Appraise the value of the selection interview and the interviewee techniques.

Selection is the process of choosing from a pool of applicants the person or persons who offer the greatest performance potential.

The objective of the interview is to obtain and assess information about a candidate which will later on be criticized and the decision will be made. Before the interview both parties should be prepared. There are two distinctive interviewing techniques which are types of questions and psychological tests.

Questions and answers are usually crucial in deciding weather the candidate will get a job or not. There are different type of question an interviewer could ask and interviewee and both party could be prepared for this.

Closed questions: are questions that usually an interviewer gives to interviewee and those are specific questions that require only yes/no response. The interviewee could instead of saying yes and no use words such as certainly and of course not if suitable. This answers gives straight answer to the interviewer and right response, there is no further discussion needed, however from these type of questions interviewer could not learn much about candidates characteristics.

Open questions: are questions that an interviewer gives to interviewee to hear the candidate talk about it and give an opinion. This way interviewer could learn a bit about a candidate personality, or habits, or characteristics. For these types of questions interviewee could practice and could get prepared. These type of questions require from a candidate to discuss their answers which right away tells a lot about a person as communication skills, experiences, characteristics, personality etc.

Probing questions: are questions that interviewer gives to the candidate to discuss his/her previous work experiences, knowledge, skills and competencies. Interviewee could be prepared for this type of questions as it is certain and interviewer will ask a candidate about their previous work experiences to know more about person's work experience and skills. These questions require a candidate to share previous work experiences with the interviewer, from this type of questions interviewer could find out a lot about the candidate.

Play back questions is testing the interviewers understanding of what a candidate has said by playing back. Usually when candidate answers the question, interviewer repeats the response and again making the same question. This type of question usually finishes with "right?", "am I right", "wasn't it " etc. These questions are only to confirm that an interviewer has an understanding of candidates answer.

Hypothetical questions are questions that involve candidate to imagine that is in certain situation and how they would respond to it. These questions could also tell a lot about personality of the candidate, as well as how they would be able to handle a job. Given situations could be situations that have already happened in the company and if the candidate gives a very good response, most likely that the candidate will be chosen to work for the company.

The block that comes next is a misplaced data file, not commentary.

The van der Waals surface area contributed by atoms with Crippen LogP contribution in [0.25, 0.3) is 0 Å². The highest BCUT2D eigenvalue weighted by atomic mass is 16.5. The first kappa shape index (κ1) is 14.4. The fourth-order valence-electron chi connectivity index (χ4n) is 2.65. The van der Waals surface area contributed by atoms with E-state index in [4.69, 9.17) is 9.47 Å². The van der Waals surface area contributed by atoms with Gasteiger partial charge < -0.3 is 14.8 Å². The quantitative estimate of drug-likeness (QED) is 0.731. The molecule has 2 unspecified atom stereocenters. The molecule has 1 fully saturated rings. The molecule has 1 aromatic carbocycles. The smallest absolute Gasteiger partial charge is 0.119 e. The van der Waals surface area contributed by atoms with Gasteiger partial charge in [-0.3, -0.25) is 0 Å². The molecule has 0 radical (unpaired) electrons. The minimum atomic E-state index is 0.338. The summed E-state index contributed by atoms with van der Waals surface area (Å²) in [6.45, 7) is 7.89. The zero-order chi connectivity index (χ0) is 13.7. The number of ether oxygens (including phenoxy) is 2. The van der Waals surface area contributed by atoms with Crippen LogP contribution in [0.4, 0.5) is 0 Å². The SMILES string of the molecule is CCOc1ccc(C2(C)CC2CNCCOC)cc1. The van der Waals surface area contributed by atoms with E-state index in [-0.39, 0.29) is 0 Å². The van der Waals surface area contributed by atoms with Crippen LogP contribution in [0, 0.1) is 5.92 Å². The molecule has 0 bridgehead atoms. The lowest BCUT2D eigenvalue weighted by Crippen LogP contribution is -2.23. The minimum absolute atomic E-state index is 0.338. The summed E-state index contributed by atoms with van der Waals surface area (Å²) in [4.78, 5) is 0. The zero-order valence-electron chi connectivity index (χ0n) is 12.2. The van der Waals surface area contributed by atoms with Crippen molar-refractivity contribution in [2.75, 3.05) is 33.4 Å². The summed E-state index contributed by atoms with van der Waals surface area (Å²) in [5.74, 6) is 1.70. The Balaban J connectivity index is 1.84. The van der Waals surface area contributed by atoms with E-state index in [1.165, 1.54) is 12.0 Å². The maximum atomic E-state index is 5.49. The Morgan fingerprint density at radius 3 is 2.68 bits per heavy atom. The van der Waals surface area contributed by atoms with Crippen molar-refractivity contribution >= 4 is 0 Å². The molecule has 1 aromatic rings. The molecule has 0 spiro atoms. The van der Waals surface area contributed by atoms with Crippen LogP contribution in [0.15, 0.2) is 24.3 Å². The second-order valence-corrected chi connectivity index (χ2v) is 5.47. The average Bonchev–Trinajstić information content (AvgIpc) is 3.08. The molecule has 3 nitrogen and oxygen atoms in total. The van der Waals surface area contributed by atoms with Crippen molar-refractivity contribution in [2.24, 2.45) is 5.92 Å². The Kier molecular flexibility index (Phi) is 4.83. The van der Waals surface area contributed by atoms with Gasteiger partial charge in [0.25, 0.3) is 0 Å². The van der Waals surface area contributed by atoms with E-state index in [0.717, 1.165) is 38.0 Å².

Psychological tests are tests that are designed to give relatively objective measure of certain human characteristics by human behavior. There are different types of psychological tests such as:

Intelligence tests that measure thinking ability of the candidate, as how the candidate thinks and how the candidate would react in certain situations.

Aptitude tests which are made to predict the potential an individual has to perform the job. It covers areas such as clerical aptitude, numerical, mechanical aptitude.

Attainment tests which measure the depth of knowledge or grasp of skills which has learned in the past. Usually these tests involve person's ability and mental arithmetic.

Personality tests which usually give a clear idea about an individual's personality.

All these tests are practically precise and reveal a lot about an individual.

Explain the advantages and disadvantages of interview.

Regarding interviews there are advantages and disadvantages.

A major advantage is that an interview enables a face-to-face encounter to take place so that the interviewer can make an assessment of how the candidate might fit in the organization and what they would be like to work with. Furthermore an interview allows the interviewer to describe the job and the organization in more a detailed way. In addition interviews provide opportunities for interviewers to ask probing questions about the candidate's experience as well as opportunities for candidates to ask questions about the job and clarify issues. Moreover interviews enable a number of interviewers to assess candidates, where appropriate.

A major disadvantage of an interview is that it relies on the skills of the interviewer, even though most people are in fact inadequate at interviewing. Also an interview does not necessarily assess directly competence in carrying out the various tasks which the job involves, and can lead to subjective judgments by interviewers too.

Assess the different interview types.

Although all job interviews have the same objective in the different interview types, employers accomplish that very objective in a variety of ways. Some of them are mentioned below:

The Screening Interview

This is an interview that companies use in order to ensure that candidates meet minimum qualification requirements. Computer programs are among the tools used to cast off unqualified candidates.